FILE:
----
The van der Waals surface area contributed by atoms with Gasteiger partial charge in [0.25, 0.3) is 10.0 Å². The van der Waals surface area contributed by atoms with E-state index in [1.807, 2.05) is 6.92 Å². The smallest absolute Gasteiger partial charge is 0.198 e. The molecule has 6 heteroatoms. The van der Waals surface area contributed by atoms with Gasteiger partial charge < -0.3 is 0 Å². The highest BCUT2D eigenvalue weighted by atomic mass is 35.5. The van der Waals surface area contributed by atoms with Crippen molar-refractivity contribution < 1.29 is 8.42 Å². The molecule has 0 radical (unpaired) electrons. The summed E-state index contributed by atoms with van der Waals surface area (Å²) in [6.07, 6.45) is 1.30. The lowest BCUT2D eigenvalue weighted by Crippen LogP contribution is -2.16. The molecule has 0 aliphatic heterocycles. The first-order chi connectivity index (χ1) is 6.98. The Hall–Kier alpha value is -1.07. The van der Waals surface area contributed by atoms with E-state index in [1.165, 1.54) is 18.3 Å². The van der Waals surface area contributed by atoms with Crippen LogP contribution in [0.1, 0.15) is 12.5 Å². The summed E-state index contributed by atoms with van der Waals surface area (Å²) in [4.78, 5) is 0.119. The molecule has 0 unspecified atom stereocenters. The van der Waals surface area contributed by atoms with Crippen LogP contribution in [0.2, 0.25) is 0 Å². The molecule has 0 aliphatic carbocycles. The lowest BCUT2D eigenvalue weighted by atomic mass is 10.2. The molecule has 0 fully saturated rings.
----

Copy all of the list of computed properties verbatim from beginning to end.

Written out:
The van der Waals surface area contributed by atoms with Gasteiger partial charge in [0.25, 0.3) is 10.0 Å². The van der Waals surface area contributed by atoms with E-state index in [1.807, 2.05) is 6.92 Å². The smallest absolute Gasteiger partial charge is 0.198 e. The molecule has 6 heteroatoms. The van der Waals surface area contributed by atoms with Gasteiger partial charge < -0.3 is 0 Å². The highest BCUT2D eigenvalue weighted by atomic mass is 35.5. The van der Waals surface area contributed by atoms with Crippen molar-refractivity contribution < 1.29 is 8.42 Å². The molecule has 0 radical (unpaired) electrons. The summed E-state index contributed by atoms with van der Waals surface area (Å²) in [6.07, 6.45) is 1.30. The lowest BCUT2D eigenvalue weighted by Crippen LogP contribution is -2.16. The molecule has 0 aliphatic heterocycles. The first-order chi connectivity index (χ1) is 6.98. The Hall–Kier alpha value is -1.07. The van der Waals surface area contributed by atoms with E-state index in [1.165, 1.54) is 18.3 Å². The van der Waals surface area contributed by atoms with Crippen LogP contribution in [0.1, 0.15) is 12.5 Å². The summed E-state index contributed by atoms with van der Waals surface area (Å²) in [4.78, 5) is 0.119. The molecule has 0 unspecified atom stereocenters. The van der Waals surface area contributed by atoms with Crippen LogP contribution in [0.2, 0.25) is 0 Å². The molecule has 0 aliphatic carbocycles. The lowest BCUT2D eigenvalue weighted by atomic mass is 10.2. The molecule has 0 fully saturated rings.